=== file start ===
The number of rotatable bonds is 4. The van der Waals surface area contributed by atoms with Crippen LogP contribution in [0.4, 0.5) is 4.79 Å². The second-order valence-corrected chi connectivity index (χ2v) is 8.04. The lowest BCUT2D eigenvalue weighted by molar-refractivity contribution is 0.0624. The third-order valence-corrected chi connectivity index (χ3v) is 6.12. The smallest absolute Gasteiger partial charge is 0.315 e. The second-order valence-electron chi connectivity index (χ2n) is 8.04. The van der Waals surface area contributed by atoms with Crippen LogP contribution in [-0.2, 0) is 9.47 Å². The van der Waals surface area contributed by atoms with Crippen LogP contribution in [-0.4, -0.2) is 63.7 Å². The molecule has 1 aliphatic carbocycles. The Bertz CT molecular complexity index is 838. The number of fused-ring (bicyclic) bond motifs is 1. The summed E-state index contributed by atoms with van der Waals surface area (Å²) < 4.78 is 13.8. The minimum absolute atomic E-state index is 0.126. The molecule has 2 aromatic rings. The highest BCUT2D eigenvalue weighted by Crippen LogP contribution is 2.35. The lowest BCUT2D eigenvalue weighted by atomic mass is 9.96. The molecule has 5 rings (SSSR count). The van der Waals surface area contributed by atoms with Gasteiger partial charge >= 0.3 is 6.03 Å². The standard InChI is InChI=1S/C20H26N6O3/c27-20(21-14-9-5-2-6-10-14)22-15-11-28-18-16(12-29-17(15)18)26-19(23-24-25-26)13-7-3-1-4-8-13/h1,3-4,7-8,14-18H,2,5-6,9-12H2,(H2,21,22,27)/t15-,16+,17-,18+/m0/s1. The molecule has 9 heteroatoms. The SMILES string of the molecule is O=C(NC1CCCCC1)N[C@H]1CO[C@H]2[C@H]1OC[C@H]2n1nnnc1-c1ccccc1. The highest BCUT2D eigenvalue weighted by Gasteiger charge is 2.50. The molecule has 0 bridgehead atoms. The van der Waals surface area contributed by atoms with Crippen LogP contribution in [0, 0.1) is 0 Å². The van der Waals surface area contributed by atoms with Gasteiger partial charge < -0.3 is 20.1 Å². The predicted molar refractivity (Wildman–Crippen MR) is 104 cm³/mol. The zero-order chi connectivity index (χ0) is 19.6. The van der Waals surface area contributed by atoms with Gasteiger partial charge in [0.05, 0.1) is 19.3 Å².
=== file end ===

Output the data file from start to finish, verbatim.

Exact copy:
The number of rotatable bonds is 4. The van der Waals surface area contributed by atoms with Crippen LogP contribution in [0.4, 0.5) is 4.79 Å². The second-order valence-corrected chi connectivity index (χ2v) is 8.04. The lowest BCUT2D eigenvalue weighted by molar-refractivity contribution is 0.0624. The third-order valence-corrected chi connectivity index (χ3v) is 6.12. The smallest absolute Gasteiger partial charge is 0.315 e. The second-order valence-electron chi connectivity index (χ2n) is 8.04. The van der Waals surface area contributed by atoms with Crippen LogP contribution in [-0.2, 0) is 9.47 Å². The van der Waals surface area contributed by atoms with Crippen LogP contribution in [-0.4, -0.2) is 63.7 Å². The molecule has 1 aliphatic carbocycles. The Bertz CT molecular complexity index is 838. The number of fused-ring (bicyclic) bond motifs is 1. The summed E-state index contributed by atoms with van der Waals surface area (Å²) < 4.78 is 13.8. The minimum absolute atomic E-state index is 0.126. The molecule has 2 aromatic rings. The highest BCUT2D eigenvalue weighted by Crippen LogP contribution is 2.35. The lowest BCUT2D eigenvalue weighted by atomic mass is 9.96. The molecule has 5 rings (SSSR count). The van der Waals surface area contributed by atoms with Gasteiger partial charge >= 0.3 is 6.03 Å². The standard InChI is InChI=1S/C20H26N6O3/c27-20(21-14-9-5-2-6-10-14)22-15-11-28-18-16(12-29-17(15)18)26-19(23-24-25-26)13-7-3-1-4-8-13/h1,3-4,7-8,14-18H,2,5-6,9-12H2,(H2,21,22,27)/t15-,16+,17-,18+/m0/s1. The molecule has 9 heteroatoms. The SMILES string of the molecule is O=C(NC1CCCCC1)N[C@H]1CO[C@H]2[C@H]1OC[C@H]2n1nnnc1-c1ccccc1. The highest BCUT2D eigenvalue weighted by Gasteiger charge is 2.50. The molecule has 0 bridgehead atoms. The van der Waals surface area contributed by atoms with Crippen LogP contribution in [0, 0.1) is 0 Å². The van der Waals surface area contributed by atoms with Gasteiger partial charge < -0.3 is 20.1 Å². The predicted molar refractivity (Wildman–Crippen MR) is 104 cm³/mol. The zero-order chi connectivity index (χ0) is 19.6. The van der Waals surface area contributed by atoms with Gasteiger partial charge in [0.05, 0.1) is 19.3 Å².